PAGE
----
Geophysics of the Rio Grande Basins
Middle Rio Grande Basin Geophysics
In the Middle Rio Grande Basin, three different geophysical methods were used to investigate the subsurface hydrogeology, especially the Santa Fe Group rocks.
- Gravity methods exploit the contrast between the low density of the Santa Fe Group sediments compared to rocks outside the basin, allowing us to map its total thickness and determine a base for the hydrologic model.
- Aeromagnetic methods can detect faults that offset aquifers in the Santa Fe Group and map the extent of buried igneous rocks, which have different hydraulic properties than the surrounding sediments.
- Airborne time-domain electromagnetic (TEM) methods, when correlated with lithologic and geophysical borehole logs, can determine changes in the electrical resistivity of the Santa Fe Group with depth that are related to variations in grain size and hydraulic properties.
New aeromagnetic maps of the Albuquerque Basin show detailed fault patterns within the basin fill that revise the structural view. Concealed faults are more numerous and more closely spaced than expected.
A model of basin-fill thickness constructed from gravity data improves our understanding of basin geometry for the southern Albuquerque basin. The thickness model is constrained by well information, allows for variable density, matches new structural cross-sections, and is supported by limited re-interpretation of seismic-reflection data.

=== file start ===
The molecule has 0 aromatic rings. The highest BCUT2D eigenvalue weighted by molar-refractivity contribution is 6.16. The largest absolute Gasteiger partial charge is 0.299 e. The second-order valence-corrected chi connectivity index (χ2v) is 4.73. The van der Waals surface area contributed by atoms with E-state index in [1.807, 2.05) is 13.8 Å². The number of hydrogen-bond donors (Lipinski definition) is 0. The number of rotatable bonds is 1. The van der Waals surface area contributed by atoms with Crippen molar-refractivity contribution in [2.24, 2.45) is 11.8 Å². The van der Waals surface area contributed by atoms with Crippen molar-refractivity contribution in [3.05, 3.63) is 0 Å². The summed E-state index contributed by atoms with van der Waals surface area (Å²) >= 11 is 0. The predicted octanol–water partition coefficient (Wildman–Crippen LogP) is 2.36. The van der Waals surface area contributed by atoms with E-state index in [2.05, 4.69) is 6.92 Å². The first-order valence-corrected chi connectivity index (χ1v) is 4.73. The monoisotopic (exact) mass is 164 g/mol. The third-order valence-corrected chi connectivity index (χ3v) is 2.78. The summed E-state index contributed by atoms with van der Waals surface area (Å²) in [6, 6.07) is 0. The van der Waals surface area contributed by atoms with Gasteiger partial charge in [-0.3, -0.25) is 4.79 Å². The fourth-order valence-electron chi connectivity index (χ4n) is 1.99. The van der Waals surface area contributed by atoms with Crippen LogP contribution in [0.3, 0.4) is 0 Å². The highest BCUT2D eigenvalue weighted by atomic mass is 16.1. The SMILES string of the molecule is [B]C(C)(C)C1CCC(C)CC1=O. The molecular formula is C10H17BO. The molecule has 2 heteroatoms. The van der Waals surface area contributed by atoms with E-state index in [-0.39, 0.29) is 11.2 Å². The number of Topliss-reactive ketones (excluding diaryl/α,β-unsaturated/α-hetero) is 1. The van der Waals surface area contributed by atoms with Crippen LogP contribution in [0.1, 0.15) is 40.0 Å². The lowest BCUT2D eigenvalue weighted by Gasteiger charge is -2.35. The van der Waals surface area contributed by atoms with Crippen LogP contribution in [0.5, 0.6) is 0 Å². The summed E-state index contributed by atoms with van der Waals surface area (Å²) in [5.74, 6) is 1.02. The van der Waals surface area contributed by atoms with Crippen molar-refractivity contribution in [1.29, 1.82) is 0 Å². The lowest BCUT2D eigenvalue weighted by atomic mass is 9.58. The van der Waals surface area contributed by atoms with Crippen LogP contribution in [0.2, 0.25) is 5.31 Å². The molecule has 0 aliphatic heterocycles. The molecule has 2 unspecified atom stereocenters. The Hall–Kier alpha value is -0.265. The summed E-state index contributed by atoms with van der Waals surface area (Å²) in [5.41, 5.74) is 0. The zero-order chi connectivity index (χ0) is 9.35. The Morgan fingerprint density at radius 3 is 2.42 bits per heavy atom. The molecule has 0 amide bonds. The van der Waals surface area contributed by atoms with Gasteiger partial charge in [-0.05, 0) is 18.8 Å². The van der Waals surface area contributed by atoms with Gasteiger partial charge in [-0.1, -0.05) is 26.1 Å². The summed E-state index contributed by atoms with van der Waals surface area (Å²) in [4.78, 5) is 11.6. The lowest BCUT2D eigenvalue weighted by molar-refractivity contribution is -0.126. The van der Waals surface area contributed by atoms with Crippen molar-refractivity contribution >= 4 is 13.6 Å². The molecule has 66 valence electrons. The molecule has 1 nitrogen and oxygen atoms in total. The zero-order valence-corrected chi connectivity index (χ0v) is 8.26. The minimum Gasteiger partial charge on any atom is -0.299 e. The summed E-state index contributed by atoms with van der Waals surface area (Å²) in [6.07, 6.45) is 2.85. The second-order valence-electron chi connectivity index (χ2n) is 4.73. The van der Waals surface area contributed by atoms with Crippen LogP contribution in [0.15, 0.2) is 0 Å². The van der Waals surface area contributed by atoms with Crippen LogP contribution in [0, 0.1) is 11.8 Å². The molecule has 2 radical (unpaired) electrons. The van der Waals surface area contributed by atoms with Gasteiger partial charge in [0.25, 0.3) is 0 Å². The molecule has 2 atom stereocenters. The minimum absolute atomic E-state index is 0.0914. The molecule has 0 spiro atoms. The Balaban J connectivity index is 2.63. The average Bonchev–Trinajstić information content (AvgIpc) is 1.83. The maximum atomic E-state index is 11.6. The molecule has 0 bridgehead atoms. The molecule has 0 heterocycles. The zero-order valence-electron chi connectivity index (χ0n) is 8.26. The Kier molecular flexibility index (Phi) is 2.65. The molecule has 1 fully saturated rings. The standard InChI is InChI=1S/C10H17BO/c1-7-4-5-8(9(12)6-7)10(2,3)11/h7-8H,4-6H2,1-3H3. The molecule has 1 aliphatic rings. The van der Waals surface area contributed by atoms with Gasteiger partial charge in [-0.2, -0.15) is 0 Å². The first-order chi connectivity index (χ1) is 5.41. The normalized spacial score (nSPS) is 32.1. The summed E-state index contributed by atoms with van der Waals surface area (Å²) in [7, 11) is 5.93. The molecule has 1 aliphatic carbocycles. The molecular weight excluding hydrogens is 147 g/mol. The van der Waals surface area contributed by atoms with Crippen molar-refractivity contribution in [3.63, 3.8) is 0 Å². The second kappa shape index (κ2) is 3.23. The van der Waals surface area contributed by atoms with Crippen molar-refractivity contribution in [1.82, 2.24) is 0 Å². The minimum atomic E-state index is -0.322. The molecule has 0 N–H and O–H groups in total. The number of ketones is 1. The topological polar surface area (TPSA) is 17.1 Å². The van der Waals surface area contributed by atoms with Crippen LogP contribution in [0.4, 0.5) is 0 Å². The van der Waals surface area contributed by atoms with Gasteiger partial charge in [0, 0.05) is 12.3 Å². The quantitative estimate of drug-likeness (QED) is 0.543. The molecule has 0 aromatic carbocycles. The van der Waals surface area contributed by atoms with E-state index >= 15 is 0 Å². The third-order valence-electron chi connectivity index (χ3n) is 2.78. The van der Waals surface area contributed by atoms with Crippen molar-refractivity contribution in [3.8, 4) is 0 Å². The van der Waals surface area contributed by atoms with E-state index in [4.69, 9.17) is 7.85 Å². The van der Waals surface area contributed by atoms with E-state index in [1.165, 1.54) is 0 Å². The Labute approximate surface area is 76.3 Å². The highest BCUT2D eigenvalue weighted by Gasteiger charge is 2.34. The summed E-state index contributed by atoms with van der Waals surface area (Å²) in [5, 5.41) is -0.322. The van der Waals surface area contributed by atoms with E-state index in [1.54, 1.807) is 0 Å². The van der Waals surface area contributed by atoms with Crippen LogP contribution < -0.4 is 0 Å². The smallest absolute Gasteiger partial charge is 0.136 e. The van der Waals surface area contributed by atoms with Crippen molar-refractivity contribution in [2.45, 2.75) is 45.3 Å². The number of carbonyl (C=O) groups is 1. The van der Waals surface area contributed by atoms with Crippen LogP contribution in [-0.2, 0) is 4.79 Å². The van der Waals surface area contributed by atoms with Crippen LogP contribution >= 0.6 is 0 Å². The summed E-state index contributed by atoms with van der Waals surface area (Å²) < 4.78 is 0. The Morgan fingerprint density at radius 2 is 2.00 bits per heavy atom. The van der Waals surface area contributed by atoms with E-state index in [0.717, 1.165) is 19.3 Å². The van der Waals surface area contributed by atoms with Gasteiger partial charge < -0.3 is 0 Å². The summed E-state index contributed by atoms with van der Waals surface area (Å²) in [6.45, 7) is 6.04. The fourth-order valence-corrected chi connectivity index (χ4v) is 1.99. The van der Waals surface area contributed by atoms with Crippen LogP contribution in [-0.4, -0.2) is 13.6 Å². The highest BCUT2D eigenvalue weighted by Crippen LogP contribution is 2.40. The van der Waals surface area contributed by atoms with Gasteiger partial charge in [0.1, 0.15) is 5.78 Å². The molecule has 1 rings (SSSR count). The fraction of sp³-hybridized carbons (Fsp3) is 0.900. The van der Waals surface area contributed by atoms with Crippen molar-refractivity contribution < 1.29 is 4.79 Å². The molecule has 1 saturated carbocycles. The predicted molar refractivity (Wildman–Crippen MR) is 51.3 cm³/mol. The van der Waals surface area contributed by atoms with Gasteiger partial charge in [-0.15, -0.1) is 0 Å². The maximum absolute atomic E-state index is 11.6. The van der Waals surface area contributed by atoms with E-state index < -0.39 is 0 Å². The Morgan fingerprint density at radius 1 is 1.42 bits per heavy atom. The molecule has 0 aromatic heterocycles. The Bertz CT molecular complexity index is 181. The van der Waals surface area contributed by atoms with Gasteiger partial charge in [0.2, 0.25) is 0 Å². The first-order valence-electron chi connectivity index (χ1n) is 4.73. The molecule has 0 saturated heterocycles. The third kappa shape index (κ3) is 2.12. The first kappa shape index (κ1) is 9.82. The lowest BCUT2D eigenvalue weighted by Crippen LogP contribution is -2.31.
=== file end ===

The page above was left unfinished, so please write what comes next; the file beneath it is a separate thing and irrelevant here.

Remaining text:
Gravity and aeromagnetic investigations at both regional and local scales refine the subsurface geologic and hydrogeologic framework of the Santo Domingo Basin. Airborne and surface electromagnetic surveys map changes in electrical resistivity with depth in the La Bajada constriction and Cochiti Pueblo area; these changes in resistivity are related to variations in rock or deposit types that, in turn, influence aquifers in the study area.
Geophysics contributed valuable information to the Middle Rio Grande Basin Study, a 6-year USGS effort (1995-2001) to improve the understanding of the hydrology, geology, and land-surface characteristics of the Middle Rio Grande Basin in order to provide the scientific information needed for water-resources management. In addition to the USGS, many other Federal, State, and local governments and agencies contributed to the study.